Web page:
When the G20 leaders gather in Pittsburgh, aside from all the talk of economic recovery and regulation of the banks, one of the key topics will be reforming the way the world economy is governed.
The world financial crisis has made it clear that although we have a globalised world economy, there is no clear way that governments can work together to solve global economic problems.
But the lack of coordination, both now and in the future, could mean a deeper and longer global recession, with more unemployment and poverty around the world.
The G20, an ad-hoc grouping of the world’s major economies has stepped in and performed a major role during the past year.
But the crisis has also spurred efforts to reform the existing global financial institutions, the World Bank and the International Monetary Fund (IMF), which were set up at the end of World War II to help revive the battered global economy, and whose job it is to lend to countries in trouble.
Out of date
Countries contribute funds to the IMF according to the size of their economies, and they then receive voting rights based on their contributions.
But the current voting structure does not reflect the rise of powerful new economies like China and India, which are leading the world out of recession even while growth collapses in Europe and the US.
But a row has broken out between the US and China on the one hand, and Europe on the other, over how much voting rights should be changed.
Although all sides have pledged to come up with solutions by January 2011, there are significant practical problems.
European countries, which make up 25% of the world economy, hold 40% of the votes. The US, which makes up another 25% of the world economy, only holds 17% of the voting rights.
But under IMF rules, all major decisions require a majority of 85%, making the US the only individual country that can block any decision.
The US and China have proposed that European countries give up 5 to 7% of their quota in order to provide more to the emerging economies- while would also like the US to lose its blocking majority.
But smaller European countries, such as the Netherlands and Sweden, are reluctant to give up their seats at the top table where they sit on the 24-member IMF board.
Even the UK is resisting immediate pressures for reform. A UK Treasury official told the BBC that as Europe had made the biggest contribution to renewing IMF funds (lending over $150bn of the $500bn asked for) now was not the time to ask for the continent to cut its authority.
Strengthening the role of China and India in the newly emerging system of international economic governance is going to be essential if it is to play its proper role in the world economic system
“This meeting could determine whether the G20 emerges as the key organisation with influence over how the world economy is run, or whether it will disappear into insignificance”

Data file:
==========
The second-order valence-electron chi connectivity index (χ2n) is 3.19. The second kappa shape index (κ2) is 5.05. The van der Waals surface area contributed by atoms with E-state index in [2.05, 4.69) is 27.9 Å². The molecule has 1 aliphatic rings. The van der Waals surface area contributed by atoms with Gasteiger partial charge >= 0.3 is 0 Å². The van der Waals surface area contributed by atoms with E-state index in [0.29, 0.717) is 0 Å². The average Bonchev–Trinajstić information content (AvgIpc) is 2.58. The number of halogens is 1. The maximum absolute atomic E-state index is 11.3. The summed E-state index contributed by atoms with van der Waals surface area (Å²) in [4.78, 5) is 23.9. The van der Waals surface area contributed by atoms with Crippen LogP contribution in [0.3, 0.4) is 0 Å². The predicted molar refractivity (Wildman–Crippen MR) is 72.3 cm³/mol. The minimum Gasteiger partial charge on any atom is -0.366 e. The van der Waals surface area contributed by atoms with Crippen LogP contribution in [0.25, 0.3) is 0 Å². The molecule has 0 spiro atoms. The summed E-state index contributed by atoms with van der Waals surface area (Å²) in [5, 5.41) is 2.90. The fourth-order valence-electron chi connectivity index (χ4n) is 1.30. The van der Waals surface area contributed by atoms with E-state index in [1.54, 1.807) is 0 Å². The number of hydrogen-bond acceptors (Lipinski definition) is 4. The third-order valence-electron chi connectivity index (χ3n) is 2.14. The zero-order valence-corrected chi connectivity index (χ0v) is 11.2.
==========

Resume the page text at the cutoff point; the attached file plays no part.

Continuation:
Most economists believe that the US and Europe cannot return to their role as the consumers of last resort for the rest of the world, fuelled by lots of debt, and will have to grow in future by increasing their exports.
That would mean China would have to reduce its exports as a proportion of its economy, and reorient towards greater domestic consumption - a tall order.
This would go a long way to solving one of the fundamental causes of the current economic crisis: The growing global imbalance between China as an exporter with a trade surplus, and the US as the world’s biggest consumer, living on borrowed money.
The US is no longer able to play this role, and the sooner China turns to domestic consumption, the more likely it is the US can grow in the future by producing more for export, rather than consuming more and increasing its debts.
So giving China a bigger role in the IMF may encourage those within China who want to shift its priorities in a way that would help the world economy to grow.
Reform and revive
Reform is all the more important given the new powers and resources the IMF and the World Bank were given at the London summit.
The World Bank lends long-term funds to developing countries to help them build infrastructure such as dams and roads, and to improve their health and education systems, while the IMF especially in relation to their currencies.
The IMF - which gives short-term support to countries facing financial hardship - was given vastly expanded resources to deal with the crisis.
Countries pledged an extra $500bn (£300bn) in loans, and $250bn in Special Drawing Rights, a currency facility which countries can draw on without restrictions.
The IMF was also given more authority to monitor the world economic situation and report to the G20 leaders.
In return, the IMF pledged to moderate the often harsh conditions attached to its loans, something that has frequently attracted complaints from developing countries in the past.
With hopeful signs in the global economy - at least compared to six months ago in London - this week’s G20 meeting could determine whether the G20 emerges as the key organisation with influence over how the world economy is run, or whether it will disappear into insignificance when the immediate crisis is over.